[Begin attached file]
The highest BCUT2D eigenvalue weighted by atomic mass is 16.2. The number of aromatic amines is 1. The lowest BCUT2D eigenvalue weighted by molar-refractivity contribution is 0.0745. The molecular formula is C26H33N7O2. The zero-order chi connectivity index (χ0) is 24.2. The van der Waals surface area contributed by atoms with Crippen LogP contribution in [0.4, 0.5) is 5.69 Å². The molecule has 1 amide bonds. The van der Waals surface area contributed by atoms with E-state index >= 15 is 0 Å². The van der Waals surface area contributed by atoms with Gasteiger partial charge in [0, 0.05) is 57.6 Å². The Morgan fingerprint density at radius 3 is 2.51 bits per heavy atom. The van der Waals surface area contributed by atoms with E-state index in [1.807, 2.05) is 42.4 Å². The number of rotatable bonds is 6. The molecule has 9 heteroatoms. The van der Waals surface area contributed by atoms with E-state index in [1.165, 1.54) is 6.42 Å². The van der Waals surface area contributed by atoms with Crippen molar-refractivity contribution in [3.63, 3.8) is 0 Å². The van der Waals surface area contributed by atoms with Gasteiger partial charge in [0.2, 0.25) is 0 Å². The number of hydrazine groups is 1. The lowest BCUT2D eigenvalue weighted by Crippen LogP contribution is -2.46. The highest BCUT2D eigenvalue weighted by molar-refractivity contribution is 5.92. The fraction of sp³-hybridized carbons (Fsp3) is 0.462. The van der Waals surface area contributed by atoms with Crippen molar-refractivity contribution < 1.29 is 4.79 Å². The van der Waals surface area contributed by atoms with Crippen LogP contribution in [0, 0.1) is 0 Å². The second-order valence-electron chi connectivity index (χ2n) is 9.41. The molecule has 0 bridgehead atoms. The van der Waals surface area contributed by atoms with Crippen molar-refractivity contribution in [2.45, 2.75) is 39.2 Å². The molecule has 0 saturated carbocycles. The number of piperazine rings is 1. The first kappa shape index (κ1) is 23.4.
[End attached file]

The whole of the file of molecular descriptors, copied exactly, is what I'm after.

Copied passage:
The highest BCUT2D eigenvalue weighted by atomic mass is 16.2. The number of aromatic amines is 1. The lowest BCUT2D eigenvalue weighted by molar-refractivity contribution is 0.0745. The molecular formula is C26H33N7O2. The zero-order chi connectivity index (χ0) is 24.2. The van der Waals surface area contributed by atoms with Crippen LogP contribution in [0.4, 0.5) is 5.69 Å². The molecule has 1 amide bonds. The van der Waals surface area contributed by atoms with E-state index >= 15 is 0 Å². The van der Waals surface area contributed by atoms with Gasteiger partial charge in [0, 0.05) is 57.6 Å². The Morgan fingerprint density at radius 3 is 2.51 bits per heavy atom. The van der Waals surface area contributed by atoms with E-state index in [1.807, 2.05) is 42.4 Å². The number of rotatable bonds is 6. The molecule has 9 heteroatoms. The van der Waals surface area contributed by atoms with E-state index in [1.165, 1.54) is 6.42 Å². The van der Waals surface area contributed by atoms with Crippen molar-refractivity contribution in [3.63, 3.8) is 0 Å². The van der Waals surface area contributed by atoms with Gasteiger partial charge in [0.2, 0.25) is 0 Å². The number of hydrazine groups is 1. The lowest BCUT2D eigenvalue weighted by Crippen LogP contribution is -2.46. The highest BCUT2D eigenvalue weighted by molar-refractivity contribution is 5.92. The fraction of sp³-hybridized carbons (Fsp3) is 0.462. The van der Waals surface area contributed by atoms with Crippen molar-refractivity contribution < 1.29 is 4.79 Å². The van der Waals surface area contributed by atoms with Crippen LogP contribution in [0, 0.1) is 0 Å². The second-order valence-electron chi connectivity index (χ2n) is 9.41. The molecule has 0 bridgehead atoms. The van der Waals surface area contributed by atoms with Crippen molar-refractivity contribution in [2.45, 2.75) is 39.2 Å². The molecule has 0 saturated carbocycles. The number of piperazine rings is 1. The first kappa shape index (κ1) is 23.4.